I believe that the behavior of the Easter women tells us a great deal about Jesus’ attitude toward the Sabbath. These women have been traveling with and supporting Jesus for years. They have been watching and learning what faithful living looks like. And in this critical moment, facing the greatest crisis and sorrow of their lives, they do not turn away from what they have learned. Even with their beloved Jesus in the tomb, these women observe the Sabbath. I can imagine their impatience, how they sat through the night, longing for the sun to rise so that they could get to the “work” of preparing his body. But they still observe the Sabbath. It’s what they had learned from Jesus and they are faithful. Sometimes it is difficult for faithful church people to return to worship after the death of a loved one — especially if their church experience is all wrapped up in that person. They seem to miss the loved one even more when they come into that space where they shared so much. But I’ve observed this. People of great faith just push ahead and do it. And they are thankful they do. People who delay their return just find it harder and harder as time goes by. It’s a lesson that I think the Easter women teach us. Even in grief and loss, we should do what God asks us to do. Why? Because God’s motivation is always love. If He asks us to do it … it will be an avenue for His great blessing.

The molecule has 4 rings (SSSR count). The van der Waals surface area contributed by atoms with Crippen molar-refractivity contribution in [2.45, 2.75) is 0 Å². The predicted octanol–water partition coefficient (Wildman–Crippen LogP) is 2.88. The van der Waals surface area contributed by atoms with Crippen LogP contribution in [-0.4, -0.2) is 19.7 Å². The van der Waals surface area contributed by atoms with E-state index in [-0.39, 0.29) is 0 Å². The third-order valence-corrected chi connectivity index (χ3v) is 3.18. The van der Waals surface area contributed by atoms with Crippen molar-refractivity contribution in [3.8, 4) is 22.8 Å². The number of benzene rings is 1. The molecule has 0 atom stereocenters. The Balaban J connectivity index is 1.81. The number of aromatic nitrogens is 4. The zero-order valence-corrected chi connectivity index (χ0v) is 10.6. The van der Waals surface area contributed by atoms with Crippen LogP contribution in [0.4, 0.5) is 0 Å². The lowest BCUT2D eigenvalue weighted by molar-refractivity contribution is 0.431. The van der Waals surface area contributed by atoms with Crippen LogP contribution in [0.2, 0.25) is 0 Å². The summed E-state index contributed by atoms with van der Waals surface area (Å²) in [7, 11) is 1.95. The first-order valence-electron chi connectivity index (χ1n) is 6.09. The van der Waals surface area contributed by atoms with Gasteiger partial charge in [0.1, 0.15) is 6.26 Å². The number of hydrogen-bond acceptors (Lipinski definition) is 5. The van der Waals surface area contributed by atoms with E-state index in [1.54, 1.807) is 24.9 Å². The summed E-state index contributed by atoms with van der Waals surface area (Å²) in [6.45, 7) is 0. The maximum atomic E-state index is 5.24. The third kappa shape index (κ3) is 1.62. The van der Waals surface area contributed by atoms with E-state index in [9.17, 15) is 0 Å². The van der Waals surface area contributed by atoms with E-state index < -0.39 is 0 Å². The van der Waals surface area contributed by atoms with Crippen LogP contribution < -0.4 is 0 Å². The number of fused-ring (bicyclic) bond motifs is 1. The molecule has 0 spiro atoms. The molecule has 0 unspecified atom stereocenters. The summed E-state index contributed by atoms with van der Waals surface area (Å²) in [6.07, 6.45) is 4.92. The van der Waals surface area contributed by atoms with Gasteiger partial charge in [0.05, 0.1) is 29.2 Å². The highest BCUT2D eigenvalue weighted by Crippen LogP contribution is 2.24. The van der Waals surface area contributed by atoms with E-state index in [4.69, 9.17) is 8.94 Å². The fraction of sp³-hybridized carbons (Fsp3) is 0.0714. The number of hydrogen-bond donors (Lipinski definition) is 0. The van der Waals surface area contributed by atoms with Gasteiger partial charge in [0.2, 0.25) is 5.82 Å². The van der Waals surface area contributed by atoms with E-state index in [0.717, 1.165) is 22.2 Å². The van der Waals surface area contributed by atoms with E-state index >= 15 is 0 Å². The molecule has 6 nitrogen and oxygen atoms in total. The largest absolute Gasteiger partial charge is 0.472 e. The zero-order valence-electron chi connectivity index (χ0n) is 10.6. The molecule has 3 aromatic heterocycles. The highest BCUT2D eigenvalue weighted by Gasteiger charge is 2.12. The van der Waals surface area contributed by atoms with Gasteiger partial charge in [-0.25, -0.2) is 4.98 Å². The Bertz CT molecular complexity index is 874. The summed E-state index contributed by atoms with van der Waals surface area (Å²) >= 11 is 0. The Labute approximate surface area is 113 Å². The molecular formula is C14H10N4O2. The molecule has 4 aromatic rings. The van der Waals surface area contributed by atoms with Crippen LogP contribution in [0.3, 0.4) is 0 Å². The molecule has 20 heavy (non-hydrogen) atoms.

Thought for the Day: Honoring the Sabbath is always good!
Prayer: Forgive me when I treat the keeping of Sabbath as a duty or burden. Remind me that rest spent in the company of you — is always a gift. AMEN
When the sabbath was over, Mary Magdalene, and Mary the mother of James, and Salome bought spices, so that they might go and anoint him. 2 And very early on the first day of the week, when the sun had risen, they went to the tomb.
Text: Mark 6:2-8